WELLINGTON, New Zealand (AP) — New Zealand is poised to toughen its disclosure rules for offshore trusts in the wake of the massive data leak known as the "Panama Papers."
Tax expert John Shewan on Monday released a report recommending a big increase in the amount of information disclosed when a foreign trust sets up, as well as increased annual reporting requirements and enforcement.
Prime Minister John Key said officials need to review the government-commissioned report but he thinks most of the recommendations are reasonable and will be implemented.
The issue of offshore companies has been in the spotlight since April, when stories published by the Washington-based International Consortium of Investigative Journalists detailed how world leaders, celebrities and businesses were using offshore companies to hide money.
Public figures came under fire, including Iceland's Prime Minister David Gunnlaugson, who resigned amid reports he set up a company in the British Virgin Islands that had holdings in Iceland's failed banks.
The stories came after the leak of more than 11 million documents belonging to Panamanian law firm Mossack Fonseca.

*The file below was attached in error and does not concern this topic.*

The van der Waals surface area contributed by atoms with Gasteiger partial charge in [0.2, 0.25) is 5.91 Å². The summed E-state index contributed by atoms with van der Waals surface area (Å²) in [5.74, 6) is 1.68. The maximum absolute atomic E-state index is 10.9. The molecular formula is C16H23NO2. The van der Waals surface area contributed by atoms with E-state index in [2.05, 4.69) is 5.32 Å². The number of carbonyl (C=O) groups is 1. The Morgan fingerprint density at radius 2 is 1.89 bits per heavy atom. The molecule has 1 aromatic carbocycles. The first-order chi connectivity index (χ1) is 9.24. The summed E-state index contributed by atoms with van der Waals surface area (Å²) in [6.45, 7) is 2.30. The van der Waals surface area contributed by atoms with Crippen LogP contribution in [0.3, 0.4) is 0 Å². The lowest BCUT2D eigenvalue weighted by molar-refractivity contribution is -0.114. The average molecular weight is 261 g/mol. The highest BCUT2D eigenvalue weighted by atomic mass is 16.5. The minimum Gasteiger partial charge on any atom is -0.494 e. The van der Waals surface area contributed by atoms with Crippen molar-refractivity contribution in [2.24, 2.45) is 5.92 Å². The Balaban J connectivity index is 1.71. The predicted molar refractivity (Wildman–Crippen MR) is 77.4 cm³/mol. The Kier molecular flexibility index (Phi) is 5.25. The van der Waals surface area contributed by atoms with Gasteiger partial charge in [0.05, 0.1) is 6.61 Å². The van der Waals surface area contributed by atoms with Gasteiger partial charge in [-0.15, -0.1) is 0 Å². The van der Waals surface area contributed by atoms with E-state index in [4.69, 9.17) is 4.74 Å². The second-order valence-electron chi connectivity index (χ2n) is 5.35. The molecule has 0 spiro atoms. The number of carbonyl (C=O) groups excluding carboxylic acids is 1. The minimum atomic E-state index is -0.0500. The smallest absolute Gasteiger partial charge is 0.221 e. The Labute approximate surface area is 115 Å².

The consortium of journalists identified New Zealand as among 21 tax havens used by the Panama firm. Key rejected the characterization of the country as a tax haven but said he was open to making changes.
In his report, Shewan said there was no direct evidence of illegal funds being hidden in New Zealand offshore trusts, or of tax abuse, but he thought it "reasonable to conclude" it was happening.
Shewan recommended the extra information about the trusts be made available to relevant authorities on a searchable register. He recommended the trusts, which don't pay annual fees, be charged 500 New Zealand dollars ($354) each year for administration.
The opposition Labour Party said the report was a rebuke to Key, who had protected an industry which had damaged New Zealand's reputation.